Derleth is not a bad writer, but he is a bad mimicker of Lovecraft. So the most Lovecraftian of the stories are probably the worst. "The Shadow out of Space", for instance, is essentially the same plot as "The Shadow out of Time", only all the mystery and creepiness sucked out.

Probably the best of the Lovecraft-ish tales is "The Shuttered Room", which does a pretty good job of combining The Dunwich Horror and Shadow Over Innsmouth.

Far too many of the tales (including that one, actually) use the same exact plot: Person inherits a property, then discovers that the person he inherited it from was up to no good, which continues to happen beyond the grave.

Lovecraft almost used that device a couple of times, but he changed things a bit (like in The Call of Cthulhu, the person simple inherits some notes), when Derleth uses the devices, there's no subtlety.

One story, "The Lamp of Alhazred" is a very nice homage and tribute to Lovecraft. There a few other Innsmouth ones, one actually pretty decent ("Innsmouth Clay")

The title story is unfinished, and on the face of it, seems to have a very similar plot as "The Lurker at the Threshold" (a novel by Derleth under Lovecraft's name), only told from the narrator's point of view and set in Dunwich.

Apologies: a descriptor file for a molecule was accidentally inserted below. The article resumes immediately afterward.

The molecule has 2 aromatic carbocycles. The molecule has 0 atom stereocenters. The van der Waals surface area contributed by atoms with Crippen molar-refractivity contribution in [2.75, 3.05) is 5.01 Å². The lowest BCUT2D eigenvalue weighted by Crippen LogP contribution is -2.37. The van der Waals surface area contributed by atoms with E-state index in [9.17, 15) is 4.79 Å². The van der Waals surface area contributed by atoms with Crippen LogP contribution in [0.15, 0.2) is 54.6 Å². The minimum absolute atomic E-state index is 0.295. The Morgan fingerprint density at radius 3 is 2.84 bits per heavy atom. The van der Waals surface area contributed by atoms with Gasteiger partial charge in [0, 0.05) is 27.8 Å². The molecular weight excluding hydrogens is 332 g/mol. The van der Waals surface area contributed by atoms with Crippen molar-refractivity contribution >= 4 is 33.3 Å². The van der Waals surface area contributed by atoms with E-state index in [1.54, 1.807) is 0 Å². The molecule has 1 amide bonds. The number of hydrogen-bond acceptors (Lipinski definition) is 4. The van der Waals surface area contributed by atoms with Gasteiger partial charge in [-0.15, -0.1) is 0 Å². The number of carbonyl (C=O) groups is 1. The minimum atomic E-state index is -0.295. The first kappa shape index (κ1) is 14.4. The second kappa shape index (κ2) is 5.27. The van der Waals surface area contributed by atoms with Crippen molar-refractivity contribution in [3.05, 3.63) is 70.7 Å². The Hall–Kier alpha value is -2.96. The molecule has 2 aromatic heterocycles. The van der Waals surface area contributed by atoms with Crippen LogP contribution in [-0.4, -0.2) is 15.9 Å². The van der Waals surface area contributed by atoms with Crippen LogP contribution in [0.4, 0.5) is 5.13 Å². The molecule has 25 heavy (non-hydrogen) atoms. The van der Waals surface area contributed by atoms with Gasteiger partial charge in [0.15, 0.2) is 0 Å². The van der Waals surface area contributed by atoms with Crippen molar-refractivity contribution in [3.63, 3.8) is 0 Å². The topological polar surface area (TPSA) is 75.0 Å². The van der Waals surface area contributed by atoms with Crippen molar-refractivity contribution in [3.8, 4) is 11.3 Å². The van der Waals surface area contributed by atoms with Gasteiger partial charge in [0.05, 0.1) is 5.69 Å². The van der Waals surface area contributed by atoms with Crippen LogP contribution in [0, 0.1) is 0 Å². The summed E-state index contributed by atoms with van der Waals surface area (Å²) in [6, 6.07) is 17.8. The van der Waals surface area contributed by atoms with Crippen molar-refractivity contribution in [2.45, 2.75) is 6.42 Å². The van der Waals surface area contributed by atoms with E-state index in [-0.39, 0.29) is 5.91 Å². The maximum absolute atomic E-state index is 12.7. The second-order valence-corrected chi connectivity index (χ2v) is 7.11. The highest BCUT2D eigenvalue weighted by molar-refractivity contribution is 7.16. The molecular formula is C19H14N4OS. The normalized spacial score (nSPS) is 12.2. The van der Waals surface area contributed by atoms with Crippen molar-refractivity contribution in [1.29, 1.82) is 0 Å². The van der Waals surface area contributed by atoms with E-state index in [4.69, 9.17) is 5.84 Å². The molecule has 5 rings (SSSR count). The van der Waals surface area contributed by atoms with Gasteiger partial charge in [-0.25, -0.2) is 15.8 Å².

All in all, if you are a Lovecraft fan or a completest, it's worth picking up. But for most others it a pass.
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on November 21, 2013
This collection was hit or miss. The biggest thing that stuck out is there are at least 3 stories that have someone inheriting an old creepy house from ancestors that were cultists. The title story is actually unfinished and hence a waste of time. A couple others are interesting and couple other not so good. It's hard to tell what's Lovecraft's and what's Derleth's but I would say Lovecraft fans could live without this collection and not be the worse for it.

I read most of this with my girlfriend. It was her first experience with Lovecraft/Cthulhu and she loved it even though the stories were definitely not the best HP has to offer. Now she's reading At the Mountains of Madness and Other Tales of Terror.